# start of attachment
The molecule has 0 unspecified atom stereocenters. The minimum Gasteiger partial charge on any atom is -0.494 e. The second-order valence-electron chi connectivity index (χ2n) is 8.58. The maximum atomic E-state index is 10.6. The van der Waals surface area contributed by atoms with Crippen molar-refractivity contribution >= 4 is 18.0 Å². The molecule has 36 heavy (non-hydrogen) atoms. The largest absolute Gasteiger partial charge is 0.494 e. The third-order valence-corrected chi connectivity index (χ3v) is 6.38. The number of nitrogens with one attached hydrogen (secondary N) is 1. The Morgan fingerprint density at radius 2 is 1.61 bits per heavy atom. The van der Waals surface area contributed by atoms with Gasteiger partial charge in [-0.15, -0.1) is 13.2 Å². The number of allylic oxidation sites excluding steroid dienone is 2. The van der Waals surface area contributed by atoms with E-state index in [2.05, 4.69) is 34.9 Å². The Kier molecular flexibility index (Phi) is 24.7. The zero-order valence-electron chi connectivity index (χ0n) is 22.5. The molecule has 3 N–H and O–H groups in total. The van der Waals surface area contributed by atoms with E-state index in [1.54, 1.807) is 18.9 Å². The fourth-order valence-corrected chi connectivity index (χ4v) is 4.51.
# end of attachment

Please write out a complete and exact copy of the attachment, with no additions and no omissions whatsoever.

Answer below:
The molecule has 0 unspecified atom stereocenters. The minimum Gasteiger partial charge on any atom is -0.494 e. The second-order valence-electron chi connectivity index (χ2n) is 8.58. The maximum atomic E-state index is 10.6. The van der Waals surface area contributed by atoms with Crippen molar-refractivity contribution >= 4 is 18.0 Å². The molecule has 36 heavy (non-hydrogen) atoms. The largest absolute Gasteiger partial charge is 0.494 e. The third-order valence-corrected chi connectivity index (χ3v) is 6.38. The number of nitrogens with one attached hydrogen (secondary N) is 1. The Morgan fingerprint density at radius 2 is 1.61 bits per heavy atom. The van der Waals surface area contributed by atoms with Gasteiger partial charge in [-0.15, -0.1) is 13.2 Å². The number of allylic oxidation sites excluding steroid dienone is 2. The van der Waals surface area contributed by atoms with E-state index in [2.05, 4.69) is 34.9 Å². The Kier molecular flexibility index (Phi) is 24.7. The zero-order valence-electron chi connectivity index (χ0n) is 22.5. The molecule has 3 N–H and O–H groups in total. The van der Waals surface area contributed by atoms with E-state index in [1.54, 1.807) is 18.9 Å². The fourth-order valence-corrected chi connectivity index (χ4v) is 4.51.